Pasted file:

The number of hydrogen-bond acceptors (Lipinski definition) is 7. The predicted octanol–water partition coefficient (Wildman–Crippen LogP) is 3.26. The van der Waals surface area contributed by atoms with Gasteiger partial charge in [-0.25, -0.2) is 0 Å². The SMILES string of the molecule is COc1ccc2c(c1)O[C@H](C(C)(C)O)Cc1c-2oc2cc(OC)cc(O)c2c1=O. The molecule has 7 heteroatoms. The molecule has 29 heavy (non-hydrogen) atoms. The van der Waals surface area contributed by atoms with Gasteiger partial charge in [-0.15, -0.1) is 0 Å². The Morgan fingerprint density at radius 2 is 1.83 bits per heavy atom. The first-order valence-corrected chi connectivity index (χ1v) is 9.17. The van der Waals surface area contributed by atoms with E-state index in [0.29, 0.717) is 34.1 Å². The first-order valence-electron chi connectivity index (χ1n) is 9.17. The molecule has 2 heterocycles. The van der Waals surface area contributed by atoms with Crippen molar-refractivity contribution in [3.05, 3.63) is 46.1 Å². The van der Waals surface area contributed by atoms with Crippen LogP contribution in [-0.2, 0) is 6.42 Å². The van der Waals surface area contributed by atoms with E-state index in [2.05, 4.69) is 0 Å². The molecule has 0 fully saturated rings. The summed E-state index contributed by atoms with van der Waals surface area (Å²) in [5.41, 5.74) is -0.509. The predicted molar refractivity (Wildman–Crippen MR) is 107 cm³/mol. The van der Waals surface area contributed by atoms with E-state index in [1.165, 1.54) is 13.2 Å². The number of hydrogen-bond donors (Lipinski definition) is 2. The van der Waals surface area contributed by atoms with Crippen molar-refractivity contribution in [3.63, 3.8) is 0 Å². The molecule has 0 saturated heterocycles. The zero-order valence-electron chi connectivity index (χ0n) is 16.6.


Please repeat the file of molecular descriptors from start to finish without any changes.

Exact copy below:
The number of hydrogen-bond acceptors (Lipinski definition) is 7. The predicted octanol–water partition coefficient (Wildman–Crippen LogP) is 3.26. The van der Waals surface area contributed by atoms with Gasteiger partial charge in [-0.25, -0.2) is 0 Å². The SMILES string of the molecule is COc1ccc2c(c1)O[C@H](C(C)(C)O)Cc1c-2oc2cc(OC)cc(O)c2c1=O. The molecule has 7 heteroatoms. The molecule has 29 heavy (non-hydrogen) atoms. The van der Waals surface area contributed by atoms with Gasteiger partial charge in [-0.15, -0.1) is 0 Å². The Morgan fingerprint density at radius 2 is 1.83 bits per heavy atom. The first-order valence-corrected chi connectivity index (χ1v) is 9.17. The van der Waals surface area contributed by atoms with E-state index in [0.29, 0.717) is 34.1 Å². The first-order valence-electron chi connectivity index (χ1n) is 9.17. The molecule has 2 heterocycles. The van der Waals surface area contributed by atoms with Crippen molar-refractivity contribution in [3.05, 3.63) is 46.1 Å². The van der Waals surface area contributed by atoms with Crippen LogP contribution in [-0.2, 0) is 6.42 Å². The van der Waals surface area contributed by atoms with E-state index in [2.05, 4.69) is 0 Å². The molecule has 0 fully saturated rings. The summed E-state index contributed by atoms with van der Waals surface area (Å²) in [5.41, 5.74) is -0.509. The predicted molar refractivity (Wildman–Crippen MR) is 107 cm³/mol. The van der Waals surface area contributed by atoms with E-state index in [1.165, 1.54) is 13.2 Å². The number of hydrogen-bond donors (Lipinski definition) is 2. The van der Waals surface area contributed by atoms with Crippen molar-refractivity contribution in [3.63, 3.8) is 0 Å². The molecule has 0 saturated heterocycles. The zero-order valence-electron chi connectivity index (χ0n) is 16.6.